This guide is meant to give you a basic understanding of the enforcement of child and spousal support orders at the Ontario Court of Justice. It is not a substitute for legal advice and assistance. You should get legal advice as soon as possible to understand your options and to protect your rights.
In this section, you will be able to find the following information:
- How the Family Responsibility Office becomes involved with your support case
- The types of enforcement measures that can be taken against a support payor
- Where to find more information, assistance and court forms
The Ontario Court of Justice hears many different types of family cases, including child and spousal support enforcement cases. The Ontario Court of Justice can enforce child and spousal support orders made in the Ontario Court of Justice and Superior Court of Justice and filed domestic contracts that are filed for enforcement.
When a court orders support for either a child or a former spouse, there are different ways for the support to be enforced. The information below explains support enforcement methods.
In support enforcement cases, the person who is required to pay support is referred to as the Payor (or support payor), and the person who is entitled to receive support is referred to as the Recipient (or support recipient). Most support enforcement documents will have the terms Payor and Recipient rather than Applicant or Respondent.
If you pay support, FRO will enforce the order and collect the payment on behalf of the recipient. This includes FRO taking enforcement steps if payments are not made.
If you are the support recipient and you are owed support, you may also take steps to collect any support that is owed to you. However, you will need to opt out of FRO enforcement if you choose to collect the support yourself. More information is below.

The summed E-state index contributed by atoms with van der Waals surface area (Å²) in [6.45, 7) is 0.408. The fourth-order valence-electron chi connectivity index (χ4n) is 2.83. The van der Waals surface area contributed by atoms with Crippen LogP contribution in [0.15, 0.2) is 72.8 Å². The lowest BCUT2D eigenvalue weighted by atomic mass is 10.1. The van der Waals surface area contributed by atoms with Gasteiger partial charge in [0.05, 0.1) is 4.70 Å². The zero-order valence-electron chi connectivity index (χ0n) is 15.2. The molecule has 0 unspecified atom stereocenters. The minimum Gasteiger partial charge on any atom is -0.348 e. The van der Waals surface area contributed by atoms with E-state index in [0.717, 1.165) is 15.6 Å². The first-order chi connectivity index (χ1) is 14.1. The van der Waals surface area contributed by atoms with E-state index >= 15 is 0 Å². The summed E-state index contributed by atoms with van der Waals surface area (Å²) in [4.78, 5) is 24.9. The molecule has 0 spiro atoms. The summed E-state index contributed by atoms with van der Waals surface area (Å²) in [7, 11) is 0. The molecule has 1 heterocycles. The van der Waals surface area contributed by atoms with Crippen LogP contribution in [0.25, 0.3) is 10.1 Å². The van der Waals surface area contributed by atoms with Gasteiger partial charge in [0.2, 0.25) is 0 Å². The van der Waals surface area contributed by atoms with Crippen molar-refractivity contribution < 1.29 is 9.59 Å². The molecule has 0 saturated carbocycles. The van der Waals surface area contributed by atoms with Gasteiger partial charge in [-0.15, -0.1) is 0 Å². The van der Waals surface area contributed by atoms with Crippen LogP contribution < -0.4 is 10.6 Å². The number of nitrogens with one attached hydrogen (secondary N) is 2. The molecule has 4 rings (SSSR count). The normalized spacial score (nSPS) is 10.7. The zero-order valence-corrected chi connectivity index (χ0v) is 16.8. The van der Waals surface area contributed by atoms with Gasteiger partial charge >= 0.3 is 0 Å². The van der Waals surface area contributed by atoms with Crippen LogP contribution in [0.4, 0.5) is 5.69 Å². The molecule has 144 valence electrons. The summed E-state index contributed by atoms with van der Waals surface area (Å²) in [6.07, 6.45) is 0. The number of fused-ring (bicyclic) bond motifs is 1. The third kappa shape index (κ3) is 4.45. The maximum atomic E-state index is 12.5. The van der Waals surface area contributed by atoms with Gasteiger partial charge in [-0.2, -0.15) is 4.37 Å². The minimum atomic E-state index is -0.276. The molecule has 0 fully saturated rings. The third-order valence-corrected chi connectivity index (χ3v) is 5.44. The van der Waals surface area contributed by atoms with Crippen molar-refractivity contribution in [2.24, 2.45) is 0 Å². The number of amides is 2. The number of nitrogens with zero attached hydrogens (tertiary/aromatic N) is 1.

Properly filed domestic contracts are also enforced at the Ontario Court of Justice. Section 51 of the Family Law Act defines different types of domestic contracts which include Marriage Contracts, Cohabitation, Separation, Paternity and family Arbitration Agreements. You should speak to a lawyer to help determine what type of contract/agreement is suitable in your situation.
It is very important that you are aware of the relevant family law legislation that governs your support enforcement case. At the Ontario Court of Justice, these include the Family Responsibility and Support Arrears Enforcement Act, the Creditors’ Relief Act and the Family Orders and Agreements Enforcement Assistance Act. Please check the legislation to make sure that you are using the latest versions of the Acts.
It is also important that you are aware of the Family Law Rules that govern the family court process. Rule 26 of the Family Law Rules addresses court-based support enforcement. You must also be aware of the court forms that you need to complete for your case. Please check the Family Law Rules and the Family Law Rules Forms to make sure that you are using the latest version of the rules and forms.
The court may also enforce a support order that was made in another Canadian province or territory, or, other select countries.
A domestic contract must be made in writing, signed by both parties and with witnesses
Information for support recipients
If you are a recipient (the person who receives support), you will be asked for your banking information so that the FRO can directly deposit your support to your bank account once they have received the money from the support payor. It is important that you update the FRO immediately if any of your contact or banking information changes.
More information about enforcing child and spousal support payments can be found on FRO’s website. You may find this information here: Enforcing child and spousal support payments | Ontario.ca